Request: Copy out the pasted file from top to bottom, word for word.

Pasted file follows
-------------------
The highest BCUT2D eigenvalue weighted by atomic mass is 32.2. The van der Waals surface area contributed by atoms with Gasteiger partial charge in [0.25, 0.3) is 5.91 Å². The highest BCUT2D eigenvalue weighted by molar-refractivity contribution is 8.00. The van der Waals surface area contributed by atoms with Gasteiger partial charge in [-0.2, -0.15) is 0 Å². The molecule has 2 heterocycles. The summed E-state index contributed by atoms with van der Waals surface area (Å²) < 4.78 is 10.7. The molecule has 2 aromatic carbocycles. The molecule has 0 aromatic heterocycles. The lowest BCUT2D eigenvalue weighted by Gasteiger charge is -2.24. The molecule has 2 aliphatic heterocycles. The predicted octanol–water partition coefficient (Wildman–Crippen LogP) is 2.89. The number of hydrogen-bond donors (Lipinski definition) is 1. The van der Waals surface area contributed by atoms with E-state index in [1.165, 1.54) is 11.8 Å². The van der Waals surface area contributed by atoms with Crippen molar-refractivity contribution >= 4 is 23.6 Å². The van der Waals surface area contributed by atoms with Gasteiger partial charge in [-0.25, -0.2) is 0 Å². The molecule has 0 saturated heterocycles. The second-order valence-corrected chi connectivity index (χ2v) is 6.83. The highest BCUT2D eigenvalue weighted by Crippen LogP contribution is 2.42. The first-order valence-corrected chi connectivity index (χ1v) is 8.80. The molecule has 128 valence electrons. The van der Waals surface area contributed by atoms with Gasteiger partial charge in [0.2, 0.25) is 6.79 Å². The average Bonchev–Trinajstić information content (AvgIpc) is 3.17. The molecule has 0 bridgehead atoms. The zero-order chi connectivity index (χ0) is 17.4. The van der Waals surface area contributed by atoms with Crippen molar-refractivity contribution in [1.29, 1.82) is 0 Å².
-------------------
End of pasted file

The highest BCUT2D eigenvalue weighted by atomic mass is 32.2. The van der Waals surface area contributed by atoms with Gasteiger partial charge in [0.25, 0.3) is 5.91 Å². The highest BCUT2D eigenvalue weighted by molar-refractivity contribution is 8.00. The van der Waals surface area contributed by atoms with Gasteiger partial charge in [-0.2, -0.15) is 0 Å². The molecule has 2 heterocycles. The summed E-state index contributed by atoms with van der Waals surface area (Å²) < 4.78 is 10.7. The molecule has 2 aromatic carbocycles. The molecule has 0 aromatic heterocycles. The lowest BCUT2D eigenvalue weighted by Gasteiger charge is -2.24. The molecule has 2 aliphatic heterocycles. The predicted octanol–water partition coefficient (Wildman–Crippen LogP) is 2.89. The number of hydrogen-bond donors (Lipinski definition) is 1. The van der Waals surface area contributed by atoms with E-state index in [1.165, 1.54) is 11.8 Å². The van der Waals surface area contributed by atoms with Crippen molar-refractivity contribution >= 4 is 23.6 Å². The van der Waals surface area contributed by atoms with Gasteiger partial charge in [-0.25, -0.2) is 0 Å². The molecule has 0 saturated heterocycles. The second-order valence-corrected chi connectivity index (χ2v) is 6.83. The highest BCUT2D eigenvalue weighted by Crippen LogP contribution is 2.42. The first-order valence-corrected chi connectivity index (χ1v) is 8.80. The molecule has 128 valence electrons. The van der Waals surface area contributed by atoms with Gasteiger partial charge in [0.2, 0.25) is 6.79 Å². The average Bonchev–Trinajstić information content (AvgIpc) is 3.17. The molecule has 0 bridgehead atoms. The zero-order chi connectivity index (χ0) is 17.4. The van der Waals surface area contributed by atoms with Crippen molar-refractivity contribution in [1.29, 1.82) is 0 Å².